Prior to NBA commissioner Adam Silver banning Clippers owner Donald Sterling for life for recorded racial comments asking his female friend V. Stiviano to stop publicly associating with black people, the Golden State Warriors had planned a complete walkout that they hoped would have included the Clippers players had the punishment not been strong enough, Marcus Thompson of the Mercury News reports.
The Warriors were going to go through pre-game warm-ups and take part in the national anthem and starting line-up introductions. They were going to take the floor for the jump ball, dapping up the Clippers players as is customary before games.
Then once the ball was in the air, they were just going to walk off. All 15 of them.
Silver decision of a lifetime ban, $2.5 million fine and a plan to force Sterling to sell the team was enough to satisfy the Warriors and the walkout was avoided, which hearkens back to the 1964 NBA All-Star Game in which the players threatened to strike if NBA owners did not recognize the players' union.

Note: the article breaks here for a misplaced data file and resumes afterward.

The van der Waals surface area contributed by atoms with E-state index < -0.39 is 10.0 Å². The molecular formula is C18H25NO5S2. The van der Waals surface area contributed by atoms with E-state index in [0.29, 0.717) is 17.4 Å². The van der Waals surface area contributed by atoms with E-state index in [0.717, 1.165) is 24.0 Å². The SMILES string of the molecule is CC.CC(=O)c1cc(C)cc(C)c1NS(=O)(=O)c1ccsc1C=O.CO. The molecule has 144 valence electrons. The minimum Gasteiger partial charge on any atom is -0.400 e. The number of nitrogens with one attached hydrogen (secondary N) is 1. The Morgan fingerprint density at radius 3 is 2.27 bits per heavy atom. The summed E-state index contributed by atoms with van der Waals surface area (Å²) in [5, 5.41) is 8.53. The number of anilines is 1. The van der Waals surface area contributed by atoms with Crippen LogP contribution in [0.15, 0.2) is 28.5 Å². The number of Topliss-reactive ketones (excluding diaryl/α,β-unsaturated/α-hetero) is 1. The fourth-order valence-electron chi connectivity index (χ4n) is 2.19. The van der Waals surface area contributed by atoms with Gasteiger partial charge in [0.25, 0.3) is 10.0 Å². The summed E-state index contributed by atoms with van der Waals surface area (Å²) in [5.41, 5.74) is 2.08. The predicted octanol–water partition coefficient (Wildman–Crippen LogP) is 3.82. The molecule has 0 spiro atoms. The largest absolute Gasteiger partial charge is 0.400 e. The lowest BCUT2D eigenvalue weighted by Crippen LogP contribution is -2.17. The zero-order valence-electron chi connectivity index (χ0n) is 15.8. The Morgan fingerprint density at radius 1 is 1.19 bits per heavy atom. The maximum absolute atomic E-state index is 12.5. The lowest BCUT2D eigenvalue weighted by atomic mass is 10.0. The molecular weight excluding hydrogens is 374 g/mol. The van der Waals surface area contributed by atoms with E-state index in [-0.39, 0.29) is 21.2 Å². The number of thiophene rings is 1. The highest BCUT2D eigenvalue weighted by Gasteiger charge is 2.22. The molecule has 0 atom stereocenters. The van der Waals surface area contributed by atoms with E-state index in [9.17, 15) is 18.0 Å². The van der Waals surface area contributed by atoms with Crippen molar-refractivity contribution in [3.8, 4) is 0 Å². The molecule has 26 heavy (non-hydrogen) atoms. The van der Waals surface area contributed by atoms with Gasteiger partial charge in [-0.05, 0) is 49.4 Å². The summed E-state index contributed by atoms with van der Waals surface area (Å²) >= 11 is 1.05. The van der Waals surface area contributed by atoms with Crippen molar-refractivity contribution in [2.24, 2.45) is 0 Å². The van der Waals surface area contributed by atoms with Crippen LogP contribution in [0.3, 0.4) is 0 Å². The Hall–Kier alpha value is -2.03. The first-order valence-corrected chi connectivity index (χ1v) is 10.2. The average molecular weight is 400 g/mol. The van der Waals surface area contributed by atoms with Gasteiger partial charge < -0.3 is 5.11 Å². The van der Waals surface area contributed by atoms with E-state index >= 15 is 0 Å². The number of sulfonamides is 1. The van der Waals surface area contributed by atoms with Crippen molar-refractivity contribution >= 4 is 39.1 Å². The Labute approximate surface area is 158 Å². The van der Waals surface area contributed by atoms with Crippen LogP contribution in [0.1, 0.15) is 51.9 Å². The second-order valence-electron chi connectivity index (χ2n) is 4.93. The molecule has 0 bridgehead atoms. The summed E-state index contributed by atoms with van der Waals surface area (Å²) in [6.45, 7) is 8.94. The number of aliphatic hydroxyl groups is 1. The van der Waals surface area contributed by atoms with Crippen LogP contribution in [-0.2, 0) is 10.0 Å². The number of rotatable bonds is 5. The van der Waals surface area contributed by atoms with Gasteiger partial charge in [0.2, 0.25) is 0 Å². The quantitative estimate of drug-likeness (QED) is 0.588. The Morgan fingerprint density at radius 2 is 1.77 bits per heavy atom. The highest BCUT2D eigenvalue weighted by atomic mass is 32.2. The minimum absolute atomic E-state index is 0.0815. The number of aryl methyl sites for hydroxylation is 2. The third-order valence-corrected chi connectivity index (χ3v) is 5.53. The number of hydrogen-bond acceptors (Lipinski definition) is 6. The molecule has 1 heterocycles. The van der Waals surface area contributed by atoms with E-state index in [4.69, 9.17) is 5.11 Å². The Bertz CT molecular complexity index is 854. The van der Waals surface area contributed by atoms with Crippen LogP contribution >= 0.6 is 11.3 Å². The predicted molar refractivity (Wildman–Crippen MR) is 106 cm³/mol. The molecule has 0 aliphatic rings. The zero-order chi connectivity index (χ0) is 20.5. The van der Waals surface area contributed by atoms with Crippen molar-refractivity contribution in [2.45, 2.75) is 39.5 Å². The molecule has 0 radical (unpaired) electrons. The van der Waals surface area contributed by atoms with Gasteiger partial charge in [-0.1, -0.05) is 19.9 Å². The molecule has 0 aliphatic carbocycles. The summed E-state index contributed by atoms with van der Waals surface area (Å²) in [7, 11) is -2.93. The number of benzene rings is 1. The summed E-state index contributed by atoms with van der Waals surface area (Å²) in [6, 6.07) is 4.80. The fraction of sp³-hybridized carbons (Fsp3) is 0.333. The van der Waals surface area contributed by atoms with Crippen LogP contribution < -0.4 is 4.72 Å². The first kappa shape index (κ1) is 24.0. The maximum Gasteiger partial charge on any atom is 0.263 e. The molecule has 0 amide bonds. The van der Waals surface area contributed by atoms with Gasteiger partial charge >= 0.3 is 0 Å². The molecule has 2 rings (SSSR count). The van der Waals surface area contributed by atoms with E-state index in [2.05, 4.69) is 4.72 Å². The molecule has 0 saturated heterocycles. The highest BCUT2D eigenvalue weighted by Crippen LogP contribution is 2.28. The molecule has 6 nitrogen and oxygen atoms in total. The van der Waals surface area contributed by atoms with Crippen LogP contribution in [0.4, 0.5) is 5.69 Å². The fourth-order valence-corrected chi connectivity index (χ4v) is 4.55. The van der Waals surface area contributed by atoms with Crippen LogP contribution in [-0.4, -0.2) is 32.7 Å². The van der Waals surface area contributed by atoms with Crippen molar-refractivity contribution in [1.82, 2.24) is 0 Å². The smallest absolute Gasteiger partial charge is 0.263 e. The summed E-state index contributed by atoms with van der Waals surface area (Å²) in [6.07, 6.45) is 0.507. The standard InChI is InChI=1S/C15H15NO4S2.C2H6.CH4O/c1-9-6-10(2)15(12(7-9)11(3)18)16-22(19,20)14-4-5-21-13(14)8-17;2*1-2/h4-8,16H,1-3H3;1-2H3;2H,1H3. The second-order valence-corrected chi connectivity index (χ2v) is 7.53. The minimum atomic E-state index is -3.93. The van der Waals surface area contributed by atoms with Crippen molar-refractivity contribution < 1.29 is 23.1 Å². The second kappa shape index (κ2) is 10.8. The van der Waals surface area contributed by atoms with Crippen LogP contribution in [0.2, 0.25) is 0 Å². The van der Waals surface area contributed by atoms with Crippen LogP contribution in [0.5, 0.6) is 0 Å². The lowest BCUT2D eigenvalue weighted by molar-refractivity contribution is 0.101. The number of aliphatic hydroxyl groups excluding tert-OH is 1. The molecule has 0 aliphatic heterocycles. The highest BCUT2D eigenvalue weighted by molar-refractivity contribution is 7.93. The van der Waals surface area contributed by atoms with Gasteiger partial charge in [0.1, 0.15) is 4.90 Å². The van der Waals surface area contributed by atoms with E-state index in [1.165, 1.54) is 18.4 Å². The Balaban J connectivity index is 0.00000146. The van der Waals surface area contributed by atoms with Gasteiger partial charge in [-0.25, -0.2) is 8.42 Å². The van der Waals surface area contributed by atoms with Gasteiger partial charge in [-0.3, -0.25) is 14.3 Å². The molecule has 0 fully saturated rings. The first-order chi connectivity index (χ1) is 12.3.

The Clippers have of course been at the center of the reaction to the Sterling saga, as they had to deal directly with him as their team's owner, but the Warriors have also been vocal about the controversy.
"It would have been our only chance to make a statement in front of the biggest audience that we weren't going to accept anything but the maximum punishment," Stephen Curry said. As Marcus Thompson reports, they had wanted to do something earlier but decided to give Silver a chance to make a response first.
The hypothetical consequences were not an issue for the team, as they prepared to send a powerful and dramatic message more important than basketball. And it might not have lasted for one game: They had plans in the incubator for all their games.